But I did. My father did. Our close relatives and friends did as well.
There is something uniquely intense when it’s your mom. Soul groups, hip hop artists like Tupac, and country singers have all sung about their love for their mothers. She’s the only person that literally pushed you into this world. And if you were as blessed as I was to have a close relationship with your mom, it’s a hole that never quite gets filled.
Life has a weird way of working. Eight months before, my husband lost his mother. I remember emailing my mom a lot during that time, trying to figure out how to help him. Loss and death is truly something you have NO concept of until it happens to you. She gave me a lot of great advice, sharing with me the pain and sometimes resentment she felt towards others for still having their mothers while she had lost hers, along with the simultaneous guilt she felt for having those emotions.
In a way…she was teaching me how to grieve for her.
It’s been two years now. I remember the kindness that people I wasn’t that close to showed me. I remember being disappointed in those who were close to me for not being as supportive. One thing is for sure: people deal with loss differently, and you need to forgive those who have no clue how to deal with you.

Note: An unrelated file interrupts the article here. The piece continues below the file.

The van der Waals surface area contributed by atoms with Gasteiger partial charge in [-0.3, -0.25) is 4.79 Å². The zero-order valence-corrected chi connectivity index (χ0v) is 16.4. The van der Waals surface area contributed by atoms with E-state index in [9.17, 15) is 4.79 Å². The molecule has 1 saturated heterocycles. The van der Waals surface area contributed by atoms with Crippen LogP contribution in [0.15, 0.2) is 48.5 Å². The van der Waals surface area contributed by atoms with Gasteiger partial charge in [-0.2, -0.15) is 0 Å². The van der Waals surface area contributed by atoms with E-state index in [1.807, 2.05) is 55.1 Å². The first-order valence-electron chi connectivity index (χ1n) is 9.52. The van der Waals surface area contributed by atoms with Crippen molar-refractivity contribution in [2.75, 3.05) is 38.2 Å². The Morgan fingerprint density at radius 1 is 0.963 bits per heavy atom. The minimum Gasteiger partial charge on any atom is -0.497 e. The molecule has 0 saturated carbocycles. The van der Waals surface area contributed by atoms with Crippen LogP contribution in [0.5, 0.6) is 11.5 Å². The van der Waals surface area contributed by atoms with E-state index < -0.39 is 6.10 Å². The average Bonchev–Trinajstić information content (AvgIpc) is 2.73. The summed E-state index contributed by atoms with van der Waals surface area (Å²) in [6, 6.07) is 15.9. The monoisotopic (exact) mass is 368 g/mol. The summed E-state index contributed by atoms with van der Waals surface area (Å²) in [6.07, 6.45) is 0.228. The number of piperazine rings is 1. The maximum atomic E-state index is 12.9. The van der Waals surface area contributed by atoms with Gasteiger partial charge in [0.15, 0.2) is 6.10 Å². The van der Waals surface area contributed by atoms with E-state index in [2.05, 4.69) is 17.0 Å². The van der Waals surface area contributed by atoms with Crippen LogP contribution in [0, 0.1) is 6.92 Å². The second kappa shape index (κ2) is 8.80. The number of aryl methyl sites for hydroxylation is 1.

Losing your mom makes you part of this weird kind of club. When you’ve been through it, you get it. When you find out that someone has that loss, you immediately act, and try to comfort them, even if they are practically a stranger.
I still hear her voice, telling me her Mama Pearson-isms. Such as “There’s more behind you than in front of you“, “Can’t make a silk purse out of a sow’s ear“, and the most relevant one to my life at present, “When it’s for you, it is for you, and nothing will stop it from happening.” I love her classic when it comes to advancement in the workforce, “If you can’t jump up, don’t jump around“.
This past Easter Sunday, I kept hearing her voice say “Happy Easter!”, with that sweet upbeat tempo. My mom loved every holiday; somehow I’m a grinch, but appreciated how cute she was. Last month, on the morning of the two year anniversary of her passing, I had a dream. She was running late for work, and said she was going to leave. I asked her to stay a little longer. She said to me “I will stay for as long as I can”.
And I believe it was true. She did stay for as long as she could.
When she was undergoing the awful treatment for cancer, she reached a point where she realized that nothing was going to work. The tumors were not shrinking. Her nurse later revealed to me that they had an understanding– continue the treatment so that she could attend my wedding, and once she came back, she would let nature take its course. To me, that is a true testament of my mother’s love for me.
In some ways, I’ve become my mom. She was classy, responsible, very blunt and had an amazing sense of self that only comes from overcoming adversity. For sure I’m responsible…and have become very blunt!
I’ve also realized that losing your mom makes you that much stronger, because once you’ve been through that pain…there’s not a whole lot (other than the loss of a spouse/partner) that can ever hurt you that deeply again.
RIP Mama Pearson. Love you and miss you. And please continue to speak to me, as well as through me.